Almost immediately, players will be charmed by the beautifully intricate art style. The game does not feel like a homage to 1930s cartoons — rather it feels like a contemporary among the source material. The exhaustive creative process the studio took to recapture the adorable, bouncing style of the ‘30s animation era is a monumental accomplishment and is Cuphead’s biggest strength. Each character is frame-by-frame hand-drawn and hand-colored via traditional cel animation, paired with watercolor backgrounds. Every boss move set, the battle animations of Cuphead and Mugman, the vibrant world map, every single detail is painstakingly crafted. The 1930s aesthetic is amplified by the pop of a vinyl record in the audio design and the film filter over the action. It’s clear the Moldenhauer brothers have a true passion for art — they cut no corners and it shows in every single stage.
The soundtrack too is a work of pure beauty. The vintage jazz soundtrack composed by Kristofer Maddigan weaves several infectious and high-energy grooves. From the beautiful piano flourishes, the rolling drum beats, and the powerful horn blasts, each tune provides the perfect backdrop to each stage. Each boss fight and run-and-gun level has their own unique track. The pairing of a new boss with a new music track provides a rush of excitement at every new stage.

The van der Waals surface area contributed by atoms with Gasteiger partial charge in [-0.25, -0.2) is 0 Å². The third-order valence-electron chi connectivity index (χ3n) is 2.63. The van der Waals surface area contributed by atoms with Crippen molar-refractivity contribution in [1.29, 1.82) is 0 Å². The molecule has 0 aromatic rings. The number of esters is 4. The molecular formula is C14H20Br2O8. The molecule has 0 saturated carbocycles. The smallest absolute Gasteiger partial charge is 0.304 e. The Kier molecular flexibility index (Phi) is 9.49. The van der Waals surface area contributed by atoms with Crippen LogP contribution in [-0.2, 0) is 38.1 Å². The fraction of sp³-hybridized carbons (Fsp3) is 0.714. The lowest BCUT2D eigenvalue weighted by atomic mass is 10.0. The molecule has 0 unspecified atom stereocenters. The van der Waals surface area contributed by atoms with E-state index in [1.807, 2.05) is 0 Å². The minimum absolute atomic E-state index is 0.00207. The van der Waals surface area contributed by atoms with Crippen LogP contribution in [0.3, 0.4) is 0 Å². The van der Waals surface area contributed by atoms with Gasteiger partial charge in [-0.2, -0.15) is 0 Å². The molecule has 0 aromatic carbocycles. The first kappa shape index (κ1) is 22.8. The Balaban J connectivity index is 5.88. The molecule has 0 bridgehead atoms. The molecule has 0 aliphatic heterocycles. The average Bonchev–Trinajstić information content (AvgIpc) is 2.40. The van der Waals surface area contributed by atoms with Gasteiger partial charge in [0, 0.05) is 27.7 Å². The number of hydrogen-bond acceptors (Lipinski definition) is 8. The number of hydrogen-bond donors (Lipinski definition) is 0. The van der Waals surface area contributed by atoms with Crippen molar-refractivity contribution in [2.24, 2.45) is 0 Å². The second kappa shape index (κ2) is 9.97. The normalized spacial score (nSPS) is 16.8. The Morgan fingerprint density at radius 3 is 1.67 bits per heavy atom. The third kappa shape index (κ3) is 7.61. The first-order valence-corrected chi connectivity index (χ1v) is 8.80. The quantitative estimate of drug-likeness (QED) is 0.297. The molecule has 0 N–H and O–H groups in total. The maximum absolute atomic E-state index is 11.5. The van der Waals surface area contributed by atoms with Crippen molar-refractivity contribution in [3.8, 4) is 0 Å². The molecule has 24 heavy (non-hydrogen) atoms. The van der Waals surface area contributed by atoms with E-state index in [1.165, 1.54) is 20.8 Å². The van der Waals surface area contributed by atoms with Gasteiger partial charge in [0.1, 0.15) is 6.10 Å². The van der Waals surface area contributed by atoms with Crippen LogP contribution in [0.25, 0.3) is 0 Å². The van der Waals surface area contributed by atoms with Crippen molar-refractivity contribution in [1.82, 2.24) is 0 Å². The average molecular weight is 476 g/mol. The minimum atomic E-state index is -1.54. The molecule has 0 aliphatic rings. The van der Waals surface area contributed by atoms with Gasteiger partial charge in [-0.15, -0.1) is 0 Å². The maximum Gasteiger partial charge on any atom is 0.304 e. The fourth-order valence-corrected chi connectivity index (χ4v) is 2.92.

But despite its cutesy looks and lighthearted soundtrack, Cuphead is a serious challenge not to be taken lightly. Boss battles have multiple stages, each growing more difficult as you progress. The gameplay bears resemblance to classic shoot-em-ups such as Metal Slug or Megaman. However, Cuphead stands apart from other games in its genre with its strong focus on boss fights.
Raise The Stakes